- how to build capacity to support the implementation plan
- best practices regarding measures of outcomes of volunteer contributions
- the possibility of creating a month-long public awareness campaign about teen services, as well as investigating how to support members in year-round teen services efforts
Look for the official minutes from our Annual meetings coming soon. At the conclusion of our board meetings, I officially handed the gavel over to the awesome YALSA President Sandra Hughes-Hassell, and the new board members were seated. Check out our current roster for some new and familiar faces.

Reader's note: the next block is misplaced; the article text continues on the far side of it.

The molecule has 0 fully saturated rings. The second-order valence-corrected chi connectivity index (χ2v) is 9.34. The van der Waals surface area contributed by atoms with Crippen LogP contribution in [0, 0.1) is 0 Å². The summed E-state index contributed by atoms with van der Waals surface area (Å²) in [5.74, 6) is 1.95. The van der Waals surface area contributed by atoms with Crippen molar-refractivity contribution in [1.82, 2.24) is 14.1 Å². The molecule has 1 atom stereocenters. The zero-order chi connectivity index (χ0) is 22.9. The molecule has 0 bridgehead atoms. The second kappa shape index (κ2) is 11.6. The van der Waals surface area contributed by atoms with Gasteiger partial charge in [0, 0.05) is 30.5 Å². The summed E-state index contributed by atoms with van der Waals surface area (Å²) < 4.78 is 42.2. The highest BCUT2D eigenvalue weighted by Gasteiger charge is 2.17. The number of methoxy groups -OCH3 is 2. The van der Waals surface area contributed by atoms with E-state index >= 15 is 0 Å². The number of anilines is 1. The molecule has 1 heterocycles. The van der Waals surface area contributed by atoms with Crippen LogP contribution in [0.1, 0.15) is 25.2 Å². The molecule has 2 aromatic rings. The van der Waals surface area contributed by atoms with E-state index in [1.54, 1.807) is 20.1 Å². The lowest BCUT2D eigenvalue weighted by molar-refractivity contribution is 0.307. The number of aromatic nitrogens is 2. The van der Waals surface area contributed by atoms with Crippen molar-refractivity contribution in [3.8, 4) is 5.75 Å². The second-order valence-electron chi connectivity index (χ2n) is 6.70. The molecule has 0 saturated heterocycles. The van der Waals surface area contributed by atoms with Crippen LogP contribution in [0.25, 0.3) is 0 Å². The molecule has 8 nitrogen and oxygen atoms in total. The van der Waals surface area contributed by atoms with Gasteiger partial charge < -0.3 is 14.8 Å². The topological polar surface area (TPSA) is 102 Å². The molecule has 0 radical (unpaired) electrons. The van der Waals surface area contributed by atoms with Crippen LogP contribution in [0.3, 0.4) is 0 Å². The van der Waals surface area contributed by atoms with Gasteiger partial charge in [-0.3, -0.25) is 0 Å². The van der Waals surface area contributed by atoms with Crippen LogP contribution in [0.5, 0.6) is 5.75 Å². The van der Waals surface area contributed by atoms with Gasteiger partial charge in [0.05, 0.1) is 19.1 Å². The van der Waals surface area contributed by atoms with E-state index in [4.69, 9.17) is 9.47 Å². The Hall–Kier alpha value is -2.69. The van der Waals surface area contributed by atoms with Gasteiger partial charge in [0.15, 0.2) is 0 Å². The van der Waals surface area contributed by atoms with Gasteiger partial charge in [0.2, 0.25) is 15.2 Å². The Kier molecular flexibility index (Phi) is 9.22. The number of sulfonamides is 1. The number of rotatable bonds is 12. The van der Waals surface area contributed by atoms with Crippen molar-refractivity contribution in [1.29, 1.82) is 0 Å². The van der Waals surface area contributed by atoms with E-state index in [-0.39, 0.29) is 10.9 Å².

The Board’s next meeting will be at the 2018 ALA Midwinter Meeting from February 9-13, 2018. We’re looking forward to seeing YALSA members in Denver!
And remember, YALSA’s YA Services Symposium will be in Louisville, Kentucky, November 3-5, 2017. Early bird registration is going on now!
Thanks for all that you do to make YALSA an amazing association and thank you for the tremendous opportunity to serve as the association’s President. It was an honor and a privilege to work with you all this past year!
If you’re attending Annual, I hope you can join us Monday, June 26, from 10:30-noon, in the Convention Center, room W184bc, for the Annual YALSA Membership Meeting and President’s Program!
During the membership meeting, you’ll meet the current YALSA Board of Directors, as well as next year’s Board. We’ll recognize grant and award winners, as well as donors. I’ll give a brief update of board actions over the past year, and the incoming president-elect, Sandra Hughes-Hassell, will discuss her initiative for next year.